Reality, with its cold definitions, its vague and unexplored horizons, and its narrow limits, could not satisfy,” as an eloquent and learned writer recently put it to me, 3 “ the ardent spirit of research which made both the greatness and the torment of Leonardo. Dawning science, with its dimly seen wonders, art itself, with its foretaste of immortality, could not fill his restless soul. Nature remained. Like an enchanted forest, concealing dazzling treasures in its depths, nature surrounded him, but continually escaped his grasp. Before he could seize her secrets, he had first to borrow her methods, to imitate her behaviour, to keep off by various devices the profane curiosity of man. Hence the fanciful sides of his conduct, the trouble he took to make his writing indecipherable. His early taste for such things
i See Richter, vol. i., p. 301-308.
2 Has any one ever called attention to the curious likeness between Leonardo and Darwin? Their facial characteristics were almost identical [Ed.]
3 Madame Raffalovitch.
as the Medusa's head, and the painting or actual imitation of other monsters calculated to frighten those about him, were no more than the relaxations of a superior mind, amusing itself with the childish ideas of the simple and comparatively primitive intelligences about it.”
We should measure Leonardo with his contemporaries if we wish to understand how far in advance of his time he was. The illustrious old
man had scarcely yielded his last breath in his volun
STUDIES OF THE FLIGHT OF BIRDS.
before the occult sciences were again getting the upper
hand all over Europe. Cardan, Paracelsus, Campanella, were “adepts," "magians," "occultists,” in the sense which we now use those words; they had a right to pose as the heirs of Hermes Trismegistus, of Pythagoras, and of Apollonius ; for the same reason they were forerunners of the SaintGermains and Cagliostros, and of those magians of our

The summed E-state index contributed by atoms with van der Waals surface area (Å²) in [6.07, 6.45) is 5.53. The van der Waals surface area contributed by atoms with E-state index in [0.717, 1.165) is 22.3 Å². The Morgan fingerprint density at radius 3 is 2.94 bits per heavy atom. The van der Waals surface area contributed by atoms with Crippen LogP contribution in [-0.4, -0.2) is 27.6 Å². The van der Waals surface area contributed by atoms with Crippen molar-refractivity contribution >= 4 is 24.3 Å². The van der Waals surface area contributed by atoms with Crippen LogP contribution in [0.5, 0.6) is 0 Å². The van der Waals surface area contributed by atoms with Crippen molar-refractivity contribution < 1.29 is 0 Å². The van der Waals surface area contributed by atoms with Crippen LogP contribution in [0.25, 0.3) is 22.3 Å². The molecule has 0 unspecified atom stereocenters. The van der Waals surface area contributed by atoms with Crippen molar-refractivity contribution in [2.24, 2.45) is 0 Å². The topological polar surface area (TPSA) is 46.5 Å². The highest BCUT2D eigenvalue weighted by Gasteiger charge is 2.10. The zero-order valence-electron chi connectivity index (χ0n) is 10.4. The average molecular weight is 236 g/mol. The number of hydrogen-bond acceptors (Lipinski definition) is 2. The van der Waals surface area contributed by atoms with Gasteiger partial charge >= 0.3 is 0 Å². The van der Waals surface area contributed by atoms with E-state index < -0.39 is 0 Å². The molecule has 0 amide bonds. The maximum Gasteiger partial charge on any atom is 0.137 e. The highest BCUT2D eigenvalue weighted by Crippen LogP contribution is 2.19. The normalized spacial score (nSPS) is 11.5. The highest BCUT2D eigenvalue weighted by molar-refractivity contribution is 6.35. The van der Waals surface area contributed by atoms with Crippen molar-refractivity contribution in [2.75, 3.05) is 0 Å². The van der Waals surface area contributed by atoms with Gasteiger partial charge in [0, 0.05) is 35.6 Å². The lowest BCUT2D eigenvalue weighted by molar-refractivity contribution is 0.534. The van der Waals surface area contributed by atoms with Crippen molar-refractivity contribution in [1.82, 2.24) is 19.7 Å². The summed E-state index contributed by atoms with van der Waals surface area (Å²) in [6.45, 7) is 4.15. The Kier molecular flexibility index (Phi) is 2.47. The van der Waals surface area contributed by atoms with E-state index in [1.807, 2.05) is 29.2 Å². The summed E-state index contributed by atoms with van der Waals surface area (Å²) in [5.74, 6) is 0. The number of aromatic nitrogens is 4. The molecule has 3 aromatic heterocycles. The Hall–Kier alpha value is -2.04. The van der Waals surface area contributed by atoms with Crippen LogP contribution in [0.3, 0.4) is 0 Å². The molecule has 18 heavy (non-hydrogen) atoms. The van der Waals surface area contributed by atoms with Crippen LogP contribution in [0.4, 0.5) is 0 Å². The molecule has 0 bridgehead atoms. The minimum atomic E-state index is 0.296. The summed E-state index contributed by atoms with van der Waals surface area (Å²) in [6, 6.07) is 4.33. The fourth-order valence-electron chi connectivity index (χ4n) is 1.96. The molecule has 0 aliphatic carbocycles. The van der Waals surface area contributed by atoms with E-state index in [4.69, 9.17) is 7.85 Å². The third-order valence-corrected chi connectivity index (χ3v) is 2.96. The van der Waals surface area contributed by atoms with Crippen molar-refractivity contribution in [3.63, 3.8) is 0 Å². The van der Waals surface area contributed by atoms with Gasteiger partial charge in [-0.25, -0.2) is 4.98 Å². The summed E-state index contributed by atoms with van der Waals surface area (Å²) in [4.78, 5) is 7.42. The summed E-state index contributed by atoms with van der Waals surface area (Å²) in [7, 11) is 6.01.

fin-de-siècle,” who have, at least, this one advantage over their predecessors, that they are perfectly honest in their absurdities.
We must confess that at the first glance the labours of Cardan seem more systematic, more synthetic, and better co-ordinated than those of his rival; to the strokes of genius of the latter, he opposes a perfectly organic whole. But how often his laborious erections are unsound in their foundations; how often, in his long chains of
reasoning, does he not turn in a vicious circle! He believes in the influence of the stars, and dwells upon childish comparisons ; while, on the other hand, Leonardo never fails to compel our respect by the gravity of his ideas, and the luminous fertility of his generalisations.
Cardan's credulity may be judged from a few instances: he declares, on the authority of Albertus Magnus, that the sapphire cures anthrax by simple contact ; he asserts that every precious stone possesses some hidden virtue; that the tooth of the badger or the left foot of the same animal, if attached to the right arm, strengthens the memory. Silver and gold, he asserts, are contained in all the other metals, &c.
In attempting an analysis of those wonderful scientific researches which would have sufficed to immortalise Leonardo, even if he had never painted either the Last Supper or the Mona Lisa, there are two rocks of which we must be careful to steer clear : on the one hand we must not take every "obiter dictum” too much in earnest, on the other we must not forget the relations, direct or indirect, of the master with his predecessors. A fame like his does not require to be enhanced by the credit which belongs to others.